Controls on Wind Asymmetry in North Atlantic Tropical Cyclones

Dougherty, Erin , Environmental Sciences, University of Virginia
Davis, Robert, AS-Environmental Sciences, University of Virginia

Each year, coastal areas along the Western Atlantic Ocean incur significant damage from the impacts of tropical cyclones (TCs). Although current warning systems emphasize each TC’s intensity, information on the TC’s structure would prove beneficial. One important structural variable is wind asymmetry––the differential and radial wind extent of maximum winds. Recent work has suggested a number of factors contribute to TC asymmetry, such as factors associated the TC itself and those linked to the surrounding environment. However, it is unknown to what extent these TC-induced and environmental variables account for variability in TC wind asymmetry.

The Extended Best Track Dataset, Statistical Intensity Prediction Scheme, and optimum interpolation sea-surface temperature analysis were used to obtain information on TC properties and associated environmental variables. Multiple linear regressions (MLRs) were then performed to determine the factors that control wind asymmetry in North Atlantic TCs from 1988–2012 among all locations and separately for three prominent TC tracks (Gulf, Baroclinic, and Azores). Among all four MLR models, increased asymmetry was associated with an increase in minimum pressure, shorter storm duration, and closer proximity to land. Additionally, asymmetry increased with storm size for all MLR models except the Azores track and with an increase in vertical wind shear in all models except for the Gulf track. In all MLR models, the relatively low explained variances (0.12–0.15) suggest sampling error inherent in the dataset and/or other important variables not included in the model. Despite the low R2 values, the MLR models exhibit some predictive capability, especially the Gulf MLR with a low root mean-square error of 0.28. Results from this study provide an understanding of the predictability of North Atlantic TC wind asymmetry and may eventually be useful for predicting changes in TC wind structure.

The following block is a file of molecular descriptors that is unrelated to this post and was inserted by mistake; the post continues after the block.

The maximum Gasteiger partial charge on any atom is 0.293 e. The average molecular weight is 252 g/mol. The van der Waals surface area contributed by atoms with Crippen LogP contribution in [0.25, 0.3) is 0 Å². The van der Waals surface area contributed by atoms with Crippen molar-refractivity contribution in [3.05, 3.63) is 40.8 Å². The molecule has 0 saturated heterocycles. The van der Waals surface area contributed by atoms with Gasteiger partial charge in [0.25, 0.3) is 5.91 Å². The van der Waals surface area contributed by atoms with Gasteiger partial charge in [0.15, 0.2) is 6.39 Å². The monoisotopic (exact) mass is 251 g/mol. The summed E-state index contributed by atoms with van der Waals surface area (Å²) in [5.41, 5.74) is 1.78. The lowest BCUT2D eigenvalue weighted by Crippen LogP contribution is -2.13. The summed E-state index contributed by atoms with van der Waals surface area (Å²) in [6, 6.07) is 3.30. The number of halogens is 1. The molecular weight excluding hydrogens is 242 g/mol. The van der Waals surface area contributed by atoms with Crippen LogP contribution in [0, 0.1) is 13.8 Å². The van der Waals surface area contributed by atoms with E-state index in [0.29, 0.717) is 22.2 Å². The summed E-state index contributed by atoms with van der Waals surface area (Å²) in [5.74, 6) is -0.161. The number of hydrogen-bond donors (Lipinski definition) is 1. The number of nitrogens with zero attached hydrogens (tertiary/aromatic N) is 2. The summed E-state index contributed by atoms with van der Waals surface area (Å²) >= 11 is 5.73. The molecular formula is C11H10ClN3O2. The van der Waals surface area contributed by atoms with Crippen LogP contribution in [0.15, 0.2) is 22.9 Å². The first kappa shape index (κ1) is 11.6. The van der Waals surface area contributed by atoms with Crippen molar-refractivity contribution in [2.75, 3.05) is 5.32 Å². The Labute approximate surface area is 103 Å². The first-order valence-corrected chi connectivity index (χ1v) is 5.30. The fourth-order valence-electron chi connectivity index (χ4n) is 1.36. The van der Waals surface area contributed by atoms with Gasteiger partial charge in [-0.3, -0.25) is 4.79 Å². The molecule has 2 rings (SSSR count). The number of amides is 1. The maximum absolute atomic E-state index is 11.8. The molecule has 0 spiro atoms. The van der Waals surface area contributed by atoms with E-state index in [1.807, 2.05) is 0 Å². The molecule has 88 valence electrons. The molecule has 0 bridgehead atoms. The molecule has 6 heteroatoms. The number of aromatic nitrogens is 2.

BS (Bachelor of Science)
Tropical cyclones, North Atlantic Ocean, coastal storms
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